The Jason Bourne franchise is going the route of James Bond.
Volkswagen, MasterCard and Symantec are expected to pony up more than $40 million to promote Universal Pictures’ “The Bourne Ultimatum,” which bows Aug. 3.
The moves give the third installment of U’s spy franchise that stars Matt Damon the kind of marketing muscle that MGM’s 007 franchise has long enjoyed, with a slew of brands eager to tie-in with a popular character and property.
Previous two outings, “The Bourne Identity” and “The Bourne Supremacy,” did not have promotional partners.
For the campaigns that launch worldwide on July 15, VW alone will spend around $25 million, marking the first time the company has spent significant ad dollars around a U release since “King Kong” in 2005.
The German automaker’s redesigned Touareg 2 is prominently featured in a major action sequence in “Ultimatum,” and the planned tie-in with the pic comes just as the SUV is rolling into dealerships in the U.S.
VW’s 30-second TV spots will work “Bourne” into its ongoing “Safe Happens” campaign, which show drivers surviving a brutal car crash. Ads will include clips from the movie’s main car chase, plus a scene in which one of the pic’s characters climbs out of a destroyed Touareg.
Overseas, VW will use the pic to hype its Golf, which is currently bowing in Europe.
Overall, VW effort involves TV, print and radio, as well as Webisodes on VW.com that showcase the Touareg’s chase scene, and Golf’s integration, ads at 600 dealerships Stateside and 2,000 overseas and participation online in “The Ultimate Search for Bourne” game on Google.
Pact is part of a $200 million promotional partnership VW forged with NBC Universal in 2005.
Meanwhile, MasterCard, one of U’s longtime corporate partners, will leverage its vast network of banks and merchants to reach millions of cardholders.
Financial institutions ABN-AMRO, Barclay, HSBC, HBOS and EON Bank are among those that will promote the pic in its branches and via direct mail, statements and inserts.
American Airlines will sponsor a sweepstakes, screen the previous two “Bourne” films on its flights, run the new pic’s trailer and include related ads in its in-flight magazine.
Regal Cinema will push the pic in theaters, while Best Buy and Universal Studios Hollywood will offer up perks to MasterCard users.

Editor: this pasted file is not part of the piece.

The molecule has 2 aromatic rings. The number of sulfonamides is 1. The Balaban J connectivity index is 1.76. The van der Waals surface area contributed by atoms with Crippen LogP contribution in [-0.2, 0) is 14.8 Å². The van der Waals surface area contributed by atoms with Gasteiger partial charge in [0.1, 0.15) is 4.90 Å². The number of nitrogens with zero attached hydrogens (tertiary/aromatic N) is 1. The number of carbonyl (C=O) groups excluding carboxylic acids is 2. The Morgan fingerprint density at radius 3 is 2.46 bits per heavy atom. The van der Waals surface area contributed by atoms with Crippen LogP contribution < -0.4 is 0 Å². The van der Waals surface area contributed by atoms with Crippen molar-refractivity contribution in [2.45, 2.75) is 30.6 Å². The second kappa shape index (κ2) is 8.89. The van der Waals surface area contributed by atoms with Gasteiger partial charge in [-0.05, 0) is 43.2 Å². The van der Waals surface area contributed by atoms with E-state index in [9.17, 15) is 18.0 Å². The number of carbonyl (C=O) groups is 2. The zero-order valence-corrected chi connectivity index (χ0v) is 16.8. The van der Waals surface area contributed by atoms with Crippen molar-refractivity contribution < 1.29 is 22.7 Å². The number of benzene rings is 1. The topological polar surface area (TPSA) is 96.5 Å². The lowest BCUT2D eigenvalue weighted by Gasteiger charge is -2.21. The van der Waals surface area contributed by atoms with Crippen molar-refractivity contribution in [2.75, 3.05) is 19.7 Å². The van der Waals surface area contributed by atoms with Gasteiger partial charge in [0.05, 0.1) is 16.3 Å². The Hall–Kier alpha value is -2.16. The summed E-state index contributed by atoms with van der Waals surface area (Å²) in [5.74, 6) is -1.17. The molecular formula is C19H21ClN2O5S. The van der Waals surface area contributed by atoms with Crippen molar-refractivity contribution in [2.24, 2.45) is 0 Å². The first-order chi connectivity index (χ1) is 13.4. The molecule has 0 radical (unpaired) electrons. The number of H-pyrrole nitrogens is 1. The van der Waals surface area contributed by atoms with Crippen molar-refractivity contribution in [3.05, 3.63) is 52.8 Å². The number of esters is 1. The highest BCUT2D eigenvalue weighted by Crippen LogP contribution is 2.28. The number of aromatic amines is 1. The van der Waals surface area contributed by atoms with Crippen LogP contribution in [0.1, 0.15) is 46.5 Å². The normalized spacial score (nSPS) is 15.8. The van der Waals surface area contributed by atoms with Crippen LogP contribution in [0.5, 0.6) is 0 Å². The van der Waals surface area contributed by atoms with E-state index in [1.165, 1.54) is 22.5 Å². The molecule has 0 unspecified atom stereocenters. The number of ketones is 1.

MasterCard’s own online ads will send consumers to Priceless.com. It’s also participating in the Google game.
As for Symantec, company will promote its Norton identity theft products, which tie in well with the pic’s plot, in which Bourne figures out who he really is. “Protect Your Identity With Norton” effort will include stickers on packaging, circular ads and online campaign.
Company’s Norton Internet Security software will eventually be bundled with the DVD box sets for all three “Bourne” pics.
All partners will also promote the “Ultimatum” DVD release.
Deals were brokered by Universal Studios Partnerships, and the foreign emphasis on many of the promo efforts comes as marketing costs are escalating to the point where studios are increasingly turning to consumer brands for additional marketing muscle in the U.S. and, especially, abroad.
For example, VW and MasterCard will spend 70% of their marketing dollars around “Bourne” in foreign territories. Both will launch campaigns in about 25 foreign territories each.
“The Bourne Ultimatum” lends itself well to a worldwide campaign as the new pic takes place in Moscow, Paris, Madrid, London, Tangier and New York City.
“Bourne just translates everywhere in the world, and the brands got very excited about that,” said Stephanie Sperber, exec VP, Universal Studios Partnerships.
So did Universal.
“It’s critical to have partnerships,” Sperber said. “It’s getting us the out-of-aisle placement in media where we don’t typically go. It’s media we just couldn’t buy. It’s getting our content in front of eyeballs. That is critical to us.”
Partner promos are staggered, with VW’s running through Aug. 3, while MasterCard’s runs through Aug. 15 and Symantec’s through Aug. 31.
While VW has a strong presence in the pic, and MasterCard appears via signage, the “Bourne” films have never been filled with blatant product placements. “Ultimatum” doesn’t change that, studio execs stress.
“There was a strong strategic decision not to take it to the level of a Bond movie and make the placements very obvious or gimmicky,” Sperber said. “That’s not what ‘Bourne’ is.”